ROCK ISLAND ARSENAL, Ill. - Not all heroes can be spotted right away. William "Bill" Albracht is living proof of this.

The G-1 (Human Resources) Wellness Division hosted a real-time resilience program event featuring Albracht as the main speaker here, April 11.

Born and raised in Rock Island, Albracht was awarded three Silver Stars, three Purple Hearts, and is a five-time recipient of the Bronze Star for his heroic actions. He was the youngest Special Forces captain to have fought and commanded in the Vietnam War.

Albracht said he felt honored to speak at RIA.

His story goes back to Oct. 28, 1969. Albracht, a then-21-year-old Army junior officer in Vietnam, arrived at Firebase Kate, a remote hilltop outpost in South Vietnam.

He was tasked with leading combat troops consisting of 27 American Soldiers and 156 Montagnard militiamen.

The Montagnards were indigenous people of Vietnam who were recruited into military service by the U.S. Special Forces and served as rapid responders.

Albrecht said he knew he was the youngest captain to lead any troops, but didn't want others to know because he was afraid Soldiers wouldn't trust him.

"I had just turned 21 the previous August," Albrecht said, "My sergeants never knew how old I was. I was never going to reveal that."

The morning after Albracht took command, about 6,000 North Vietnamese troops crossed the Cambodian border and attacked Firebase Kate.

Outnumbered 40 to 1, Albracht and his men held off the attack with air support, B-52 long-range attacks, and hand-to-hand fighting.

Albracht demonstrated great courage, repeatedly exposing himself to enemy fire while directing combat operations.

He provided guidance for the distribution of ammo and water to his men and led rescue operations of wounded Soldiers - often shielding others with his own body.

Albracht talked about the connection between trust and leadership.

He recalled a time when he made the decision to go look for one of his missing men. When he found the wounded Soldier, he carried him on his shoulders back to camp.

"Why would the commander risk his life for this individual? Why not send someone else?" Albrecht asked the audience.

"I had to show them that I was worthy of their trust, that I would put my life on the line at the same time, because I would never ask anybody to do anything that I hadn't done or wouldn't do," Albrecht explained.

He said that at that point his men knew they had a good leader, someone they would not hesitate to follow.

Even wounds from a rocket's fragments did not interfere with Albracht's commanding duties. He refused medical treatment and continued leading his men through sleepless nights of enemy attacks.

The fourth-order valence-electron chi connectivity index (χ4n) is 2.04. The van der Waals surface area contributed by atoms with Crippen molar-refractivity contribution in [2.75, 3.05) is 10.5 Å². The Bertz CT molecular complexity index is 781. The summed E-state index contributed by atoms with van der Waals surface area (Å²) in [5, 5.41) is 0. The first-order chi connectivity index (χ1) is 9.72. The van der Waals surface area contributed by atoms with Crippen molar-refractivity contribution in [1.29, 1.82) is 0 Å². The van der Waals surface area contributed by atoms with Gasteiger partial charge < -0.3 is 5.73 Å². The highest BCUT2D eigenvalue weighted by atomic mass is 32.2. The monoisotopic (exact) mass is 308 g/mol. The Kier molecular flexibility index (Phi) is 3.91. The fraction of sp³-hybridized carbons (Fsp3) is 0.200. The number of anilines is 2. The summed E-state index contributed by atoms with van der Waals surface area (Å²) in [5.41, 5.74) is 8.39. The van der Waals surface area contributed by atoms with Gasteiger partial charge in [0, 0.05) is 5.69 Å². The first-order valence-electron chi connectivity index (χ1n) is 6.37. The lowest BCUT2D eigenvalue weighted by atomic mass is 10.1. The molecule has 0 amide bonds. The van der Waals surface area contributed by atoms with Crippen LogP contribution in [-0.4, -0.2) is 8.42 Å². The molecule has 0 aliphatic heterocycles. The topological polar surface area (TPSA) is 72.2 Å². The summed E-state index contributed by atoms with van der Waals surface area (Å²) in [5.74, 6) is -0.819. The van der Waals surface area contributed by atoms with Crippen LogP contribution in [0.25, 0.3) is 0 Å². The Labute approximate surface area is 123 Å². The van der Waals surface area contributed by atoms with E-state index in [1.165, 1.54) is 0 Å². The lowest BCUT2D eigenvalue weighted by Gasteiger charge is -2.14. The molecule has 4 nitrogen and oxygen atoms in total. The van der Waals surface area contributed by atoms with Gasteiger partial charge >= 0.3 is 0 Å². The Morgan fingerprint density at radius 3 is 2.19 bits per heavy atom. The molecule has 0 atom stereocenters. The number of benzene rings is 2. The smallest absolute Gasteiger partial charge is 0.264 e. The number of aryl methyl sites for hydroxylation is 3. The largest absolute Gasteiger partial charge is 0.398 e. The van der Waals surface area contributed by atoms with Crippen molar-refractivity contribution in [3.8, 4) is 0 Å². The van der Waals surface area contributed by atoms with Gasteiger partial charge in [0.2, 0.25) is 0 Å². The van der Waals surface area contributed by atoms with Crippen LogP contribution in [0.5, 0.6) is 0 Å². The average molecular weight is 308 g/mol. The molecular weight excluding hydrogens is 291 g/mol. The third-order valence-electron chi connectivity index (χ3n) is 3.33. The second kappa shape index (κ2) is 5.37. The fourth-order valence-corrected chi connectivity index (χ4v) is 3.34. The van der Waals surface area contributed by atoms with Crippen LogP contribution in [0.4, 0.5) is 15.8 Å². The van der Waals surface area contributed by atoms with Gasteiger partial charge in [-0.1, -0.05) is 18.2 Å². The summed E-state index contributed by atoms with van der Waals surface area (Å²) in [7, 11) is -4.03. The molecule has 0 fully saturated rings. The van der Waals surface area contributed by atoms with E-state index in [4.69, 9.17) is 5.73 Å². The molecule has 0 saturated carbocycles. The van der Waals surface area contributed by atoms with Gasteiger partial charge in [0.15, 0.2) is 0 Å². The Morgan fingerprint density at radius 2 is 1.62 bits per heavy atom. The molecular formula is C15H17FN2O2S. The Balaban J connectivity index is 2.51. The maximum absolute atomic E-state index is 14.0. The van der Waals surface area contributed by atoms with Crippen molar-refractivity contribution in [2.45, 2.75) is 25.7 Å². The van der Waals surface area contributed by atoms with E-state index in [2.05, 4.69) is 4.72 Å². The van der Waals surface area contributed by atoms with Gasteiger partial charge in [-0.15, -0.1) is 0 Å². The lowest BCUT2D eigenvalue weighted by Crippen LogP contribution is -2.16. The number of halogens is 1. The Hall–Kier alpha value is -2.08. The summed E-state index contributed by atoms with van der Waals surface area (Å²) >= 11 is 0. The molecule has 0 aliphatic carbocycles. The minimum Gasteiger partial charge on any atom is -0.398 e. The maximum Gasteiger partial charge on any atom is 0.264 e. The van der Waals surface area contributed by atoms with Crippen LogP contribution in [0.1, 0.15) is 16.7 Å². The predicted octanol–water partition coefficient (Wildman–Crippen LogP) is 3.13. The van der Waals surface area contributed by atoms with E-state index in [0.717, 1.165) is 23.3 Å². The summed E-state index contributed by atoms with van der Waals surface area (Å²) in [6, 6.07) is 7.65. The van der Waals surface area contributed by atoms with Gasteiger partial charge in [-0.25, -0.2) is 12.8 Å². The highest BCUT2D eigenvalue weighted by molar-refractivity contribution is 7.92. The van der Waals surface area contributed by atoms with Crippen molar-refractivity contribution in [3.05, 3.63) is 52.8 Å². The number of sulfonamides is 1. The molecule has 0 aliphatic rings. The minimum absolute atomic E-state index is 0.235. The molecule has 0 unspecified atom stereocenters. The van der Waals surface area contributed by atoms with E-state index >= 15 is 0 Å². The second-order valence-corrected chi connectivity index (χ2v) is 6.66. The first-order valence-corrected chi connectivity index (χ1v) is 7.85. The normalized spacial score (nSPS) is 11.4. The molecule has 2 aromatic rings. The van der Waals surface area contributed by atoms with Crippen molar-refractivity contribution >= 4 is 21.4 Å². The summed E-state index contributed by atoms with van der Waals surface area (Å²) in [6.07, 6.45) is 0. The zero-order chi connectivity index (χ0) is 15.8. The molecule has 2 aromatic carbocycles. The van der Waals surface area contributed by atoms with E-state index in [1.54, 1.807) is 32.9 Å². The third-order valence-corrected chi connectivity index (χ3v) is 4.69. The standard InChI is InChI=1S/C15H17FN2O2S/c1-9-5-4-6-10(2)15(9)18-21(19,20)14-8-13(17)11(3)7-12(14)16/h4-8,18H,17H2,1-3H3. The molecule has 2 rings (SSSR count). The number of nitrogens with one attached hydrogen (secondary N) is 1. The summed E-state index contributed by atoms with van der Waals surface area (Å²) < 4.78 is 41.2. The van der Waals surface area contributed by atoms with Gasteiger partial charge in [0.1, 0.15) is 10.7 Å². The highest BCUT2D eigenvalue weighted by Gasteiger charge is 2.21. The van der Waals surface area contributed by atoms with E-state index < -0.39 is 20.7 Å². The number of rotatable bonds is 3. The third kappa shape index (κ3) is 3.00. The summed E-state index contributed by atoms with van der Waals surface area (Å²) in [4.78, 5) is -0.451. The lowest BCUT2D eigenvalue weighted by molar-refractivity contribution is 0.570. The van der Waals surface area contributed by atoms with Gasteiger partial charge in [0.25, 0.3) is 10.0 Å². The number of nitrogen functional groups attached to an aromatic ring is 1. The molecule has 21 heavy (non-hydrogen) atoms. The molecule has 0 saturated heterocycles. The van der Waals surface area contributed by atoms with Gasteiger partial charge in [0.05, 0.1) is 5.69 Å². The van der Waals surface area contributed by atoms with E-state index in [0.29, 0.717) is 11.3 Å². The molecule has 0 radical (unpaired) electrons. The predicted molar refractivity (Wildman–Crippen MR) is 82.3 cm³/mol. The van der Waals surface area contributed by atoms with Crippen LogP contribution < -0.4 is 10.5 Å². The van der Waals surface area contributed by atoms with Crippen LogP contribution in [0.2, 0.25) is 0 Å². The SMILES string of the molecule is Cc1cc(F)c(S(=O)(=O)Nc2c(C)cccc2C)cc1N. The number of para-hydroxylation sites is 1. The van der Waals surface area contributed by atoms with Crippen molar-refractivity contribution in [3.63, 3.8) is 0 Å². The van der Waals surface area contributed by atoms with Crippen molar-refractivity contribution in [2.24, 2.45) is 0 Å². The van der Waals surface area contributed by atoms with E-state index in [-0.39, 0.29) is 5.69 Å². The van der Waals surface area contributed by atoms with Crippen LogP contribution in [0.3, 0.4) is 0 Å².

After five days and nights of furious battle, Albracht and his troops realized they would soon run out of food, water, and ammo. With aerial resupply no longer available, Albrecht knew he had to think of something, quickly.

Death or surrendering were not options, he said.

The only option they had was something never attempted before, he said, and something that was never repeated afterward.

"We are going to attempt to break out," Albracht told his Soldiers.

Albracht said this was the time when leadership really became leadership. He found himself making a decision to try to save the lives of almost 150 Soldiers.

"When you are in a leadership position, sometimes things are thrust upon you," Albrecht said.

"Sometimes you have to make a decision and live with it for the rest of your life, so you make the best one with what you have available," he continued.

Albracht led his men through the dense jungle over the hill and through enemy lines in the darkness of night, despite many of his troops being wounded.

Albracht said he was determined not to give up on them and that he was going to take them home.

He succeeded. After leading his Soldiers, they finally reached another U.S. military unit about five miles away.

Michael Hutchison, deputy to the commander, U.S. Army Sustainment Command, presided over the resiliency presentation and provided the closing remarks.

He thanked Albracht for sharing his story of leadership and resiliency, and talked about the importance to pull through every day adversity.

"We have a lot of pressure and stressors in our work environment and at home," Hutchison said. "It is really important that we take those steps to take care of ourselves and learn to bounce back."

At the end of the presentation, Hutchison presented Albracht with an appreciation plaque.

Albracht is the author of "Abandoned in Hell: The Fight for Vietnam's Firebase Kate", a book co-written with former Army photographer and co-author Marvin Wolf.

Albracht's story has also been reconstructed into a television documentary named "Escape from Firebase Kate", directed and produced by Paul Kakert, an independent videographer originally from Davenport, Iowa.

After his military service, Albracht served as U.S. Secret Services special agent.

During a 25-year career, he protected six presidents and their families, and ensured the safety of visiting foreign leaders.